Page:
4. We saw two starving people make love and revel in the miracle of what it was between them that they could not name, but was still there. As predicted, Jamie “breaks through” the layers of deprivation and defense and then they delight in each other, slowly exploring and letting their bodies express what it means to each to be together again.
  5. We got to believe in love.

Denouement: Where the Author Ties It All Together

The show cannot win, it is literally impossible for them to please everyone. And, so they only have one choice, to do what they think best tells the story and hope that it plays well on the screen. If my personal investment in and reaction to this episode is any indication, “A. Malcolm” might generate some feelings and maybe Matthew B. Roberts, was right to believe he needs to go into hiding! Not because he didn’t do a good job, but because of the books in our heads. He might have wanted to show my “slobber knocker” and “gently fell to pieces” moments, but for whatever reason it didn’t work or maybe they just decided to go a different way.  Either way, I had to let go and just watch what story I was being told not the one I thought I should be told. At this point, it is hard for me to believe I could have ever been upset. It is a beautiful story, beautifully told. I tried to think of an image that would encapsulate this episode and what came to mind was Jamie and Claire, as a red rose bud with petals tightly layered, a thing of potential beauty.  Moment by moment, word by word, touch by touch, their souls are nourished and in the end…they bloom. The episode addressed important emotional beats and once again walked that fine line between honoring the source material and staying true to themselves and the story they are telling. Our beloved books will always be there and we can visit our print shops anytime we want, but I’m hoping that other fans who forgot to take off their book goggles like me will have the faith to take them off and watch this print shop twice or thrice. It is everything the Print Shop was meant to be and more.

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P.S. I know I haven’t said much, other’s have and done much better than I could have, but how wonderful were the costumes and sets?! They continue to add so much to my understanding of these characters and this story. The neckcloth is bringing sexy back! And, the thought Terry put into Claire making her own outfit!  I’m so grateful for what she shares with fans. The research Jon Gary must have done to give us the print shop! It all feels so real and has to impact these performances! What a quality production, so detailed and lovingly created.  And, the new characters?! I’m pretty sure Geordie is every sarcastic passive aggressive person I’ve ever worked with! LOL!  Young Ian and Fergus…how perfectly perfect they are …sigh…makes me excited for the future.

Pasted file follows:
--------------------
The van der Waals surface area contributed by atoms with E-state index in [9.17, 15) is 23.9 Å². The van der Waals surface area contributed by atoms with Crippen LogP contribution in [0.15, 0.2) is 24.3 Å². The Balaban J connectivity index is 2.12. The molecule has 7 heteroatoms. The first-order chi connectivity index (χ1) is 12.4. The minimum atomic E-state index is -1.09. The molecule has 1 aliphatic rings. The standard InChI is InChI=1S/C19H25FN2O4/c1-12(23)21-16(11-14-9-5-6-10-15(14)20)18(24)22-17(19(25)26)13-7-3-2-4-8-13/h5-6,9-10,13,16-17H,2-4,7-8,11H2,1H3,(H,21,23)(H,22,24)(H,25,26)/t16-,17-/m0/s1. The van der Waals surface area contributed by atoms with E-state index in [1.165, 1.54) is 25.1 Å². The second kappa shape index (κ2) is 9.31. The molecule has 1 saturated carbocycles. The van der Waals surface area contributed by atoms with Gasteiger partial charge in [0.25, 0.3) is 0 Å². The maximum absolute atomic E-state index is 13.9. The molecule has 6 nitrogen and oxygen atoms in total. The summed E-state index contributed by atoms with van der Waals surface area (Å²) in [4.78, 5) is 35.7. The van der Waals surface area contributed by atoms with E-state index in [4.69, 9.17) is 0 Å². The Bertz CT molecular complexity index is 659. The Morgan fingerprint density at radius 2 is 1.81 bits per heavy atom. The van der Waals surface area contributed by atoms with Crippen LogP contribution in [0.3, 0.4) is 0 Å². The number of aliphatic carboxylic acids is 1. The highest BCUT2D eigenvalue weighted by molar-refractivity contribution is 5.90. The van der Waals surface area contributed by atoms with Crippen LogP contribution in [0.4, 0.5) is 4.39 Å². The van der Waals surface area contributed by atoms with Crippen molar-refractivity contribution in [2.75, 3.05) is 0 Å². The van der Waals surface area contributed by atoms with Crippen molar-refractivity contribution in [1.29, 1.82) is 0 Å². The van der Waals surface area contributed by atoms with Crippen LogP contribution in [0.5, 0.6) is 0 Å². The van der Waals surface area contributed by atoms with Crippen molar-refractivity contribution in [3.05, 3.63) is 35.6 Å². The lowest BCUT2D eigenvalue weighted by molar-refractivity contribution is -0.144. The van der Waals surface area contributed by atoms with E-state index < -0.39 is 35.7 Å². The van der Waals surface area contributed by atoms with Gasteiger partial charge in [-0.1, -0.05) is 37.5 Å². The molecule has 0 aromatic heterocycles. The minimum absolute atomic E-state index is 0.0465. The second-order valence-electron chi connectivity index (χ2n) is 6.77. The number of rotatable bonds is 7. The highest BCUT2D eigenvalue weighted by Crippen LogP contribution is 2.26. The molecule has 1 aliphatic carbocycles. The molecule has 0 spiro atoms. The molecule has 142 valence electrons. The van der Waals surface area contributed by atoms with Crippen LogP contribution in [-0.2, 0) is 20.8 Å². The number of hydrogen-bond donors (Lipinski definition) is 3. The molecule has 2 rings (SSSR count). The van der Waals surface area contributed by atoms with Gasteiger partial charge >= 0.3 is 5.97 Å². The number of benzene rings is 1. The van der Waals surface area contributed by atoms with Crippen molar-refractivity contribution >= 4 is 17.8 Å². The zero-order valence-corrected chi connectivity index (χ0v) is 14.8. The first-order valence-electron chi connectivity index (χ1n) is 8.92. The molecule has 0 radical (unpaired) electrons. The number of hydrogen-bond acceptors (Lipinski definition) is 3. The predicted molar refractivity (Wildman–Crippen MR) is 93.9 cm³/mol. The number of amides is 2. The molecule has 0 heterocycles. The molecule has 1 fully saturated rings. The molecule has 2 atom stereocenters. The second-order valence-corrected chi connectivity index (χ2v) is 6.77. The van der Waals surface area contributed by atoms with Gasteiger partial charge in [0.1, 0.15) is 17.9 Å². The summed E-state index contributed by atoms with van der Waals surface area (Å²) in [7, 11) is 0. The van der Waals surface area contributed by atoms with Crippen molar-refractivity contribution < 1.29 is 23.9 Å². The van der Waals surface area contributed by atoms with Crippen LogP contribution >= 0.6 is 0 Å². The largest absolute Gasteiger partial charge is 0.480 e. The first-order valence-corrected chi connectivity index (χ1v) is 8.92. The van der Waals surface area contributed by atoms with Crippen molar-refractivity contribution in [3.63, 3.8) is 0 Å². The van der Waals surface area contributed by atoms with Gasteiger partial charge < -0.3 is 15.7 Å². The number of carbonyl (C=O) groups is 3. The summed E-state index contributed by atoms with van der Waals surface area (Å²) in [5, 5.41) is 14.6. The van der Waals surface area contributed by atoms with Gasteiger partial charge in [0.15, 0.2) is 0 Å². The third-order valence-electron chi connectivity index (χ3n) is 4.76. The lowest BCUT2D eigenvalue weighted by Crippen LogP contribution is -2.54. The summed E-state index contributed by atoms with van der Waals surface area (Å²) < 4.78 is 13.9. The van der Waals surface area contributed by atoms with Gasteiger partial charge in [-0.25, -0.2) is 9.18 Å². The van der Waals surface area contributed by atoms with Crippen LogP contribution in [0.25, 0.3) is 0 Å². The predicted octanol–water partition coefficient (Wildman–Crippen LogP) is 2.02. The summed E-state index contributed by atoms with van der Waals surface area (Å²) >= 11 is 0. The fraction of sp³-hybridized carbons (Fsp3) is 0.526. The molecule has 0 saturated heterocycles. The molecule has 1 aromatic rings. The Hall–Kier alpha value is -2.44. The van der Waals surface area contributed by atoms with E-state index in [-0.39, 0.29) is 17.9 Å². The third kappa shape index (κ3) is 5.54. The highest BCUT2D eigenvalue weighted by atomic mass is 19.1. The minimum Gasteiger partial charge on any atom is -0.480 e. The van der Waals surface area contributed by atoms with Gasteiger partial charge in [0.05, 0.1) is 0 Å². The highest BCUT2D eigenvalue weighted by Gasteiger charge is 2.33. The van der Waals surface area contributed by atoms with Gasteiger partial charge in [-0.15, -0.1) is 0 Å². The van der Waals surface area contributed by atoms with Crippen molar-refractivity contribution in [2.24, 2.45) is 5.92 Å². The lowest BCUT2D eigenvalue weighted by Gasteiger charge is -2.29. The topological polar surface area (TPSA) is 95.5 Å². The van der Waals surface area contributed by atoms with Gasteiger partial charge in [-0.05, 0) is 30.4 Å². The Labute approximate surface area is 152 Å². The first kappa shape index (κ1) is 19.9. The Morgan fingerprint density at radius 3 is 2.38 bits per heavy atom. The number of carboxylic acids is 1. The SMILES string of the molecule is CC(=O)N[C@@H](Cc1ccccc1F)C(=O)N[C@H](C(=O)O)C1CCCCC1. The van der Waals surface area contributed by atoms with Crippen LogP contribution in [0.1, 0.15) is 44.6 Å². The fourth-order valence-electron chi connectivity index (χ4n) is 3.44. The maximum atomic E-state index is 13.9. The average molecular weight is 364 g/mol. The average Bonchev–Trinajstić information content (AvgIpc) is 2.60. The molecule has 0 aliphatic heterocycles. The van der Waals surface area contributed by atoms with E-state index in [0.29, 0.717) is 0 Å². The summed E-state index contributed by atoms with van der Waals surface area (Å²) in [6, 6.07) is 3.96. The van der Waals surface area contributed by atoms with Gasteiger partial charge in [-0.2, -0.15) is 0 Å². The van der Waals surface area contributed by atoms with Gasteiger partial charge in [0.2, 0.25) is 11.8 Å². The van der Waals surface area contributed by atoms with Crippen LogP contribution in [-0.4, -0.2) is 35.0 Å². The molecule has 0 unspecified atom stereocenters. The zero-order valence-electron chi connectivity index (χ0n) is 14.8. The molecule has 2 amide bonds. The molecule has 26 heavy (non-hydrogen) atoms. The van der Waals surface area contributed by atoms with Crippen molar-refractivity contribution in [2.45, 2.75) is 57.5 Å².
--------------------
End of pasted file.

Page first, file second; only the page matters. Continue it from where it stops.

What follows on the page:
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You are a braw lad…Outlander 3.4 “Of Things Lost”

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I’m finding myself grateful this morning that I am not writing these reflections for anyone, but myself.  I’m grateful I don’t find myself in the position of having an editor tell me to write about Sam Heughan’s top hottest looks or sexiest moments to sell a magazine. Instead, I find myself this morning ready to write about the story I was told last night, a bittersweet tale told in moments, metaphors, and performances that suspended my disbelief and touched my heart because …I want to and need to.  “Of Things Lost” was an amazing installment in this epic story of two people who strive to make the best of their lives with what they have been given.

As I predicted, we are seeing our main characters, Jamie and Claire, move on.  It has taken them a long while to reach this point.  They are no longer spending their lives chasing ghosts. They are living in their own present.  For Claire, it was the missing manifests that brought her back down to Earth.  “This is what Mrs. Graham warned me about”, Claire tells Bree.  Our Claire is a realist, pragmatic, and strong.  She recognizes the futility of what they are attempting and I suspect the prospect of the pain of looking and not finding him would just be too much for her.  When she tells Bree it is time to go home, I felt a lump in my throat because Jamie is no longer that home. Her home is now the life she has been given and created with patients who need her and a daughter who once again calls her mama.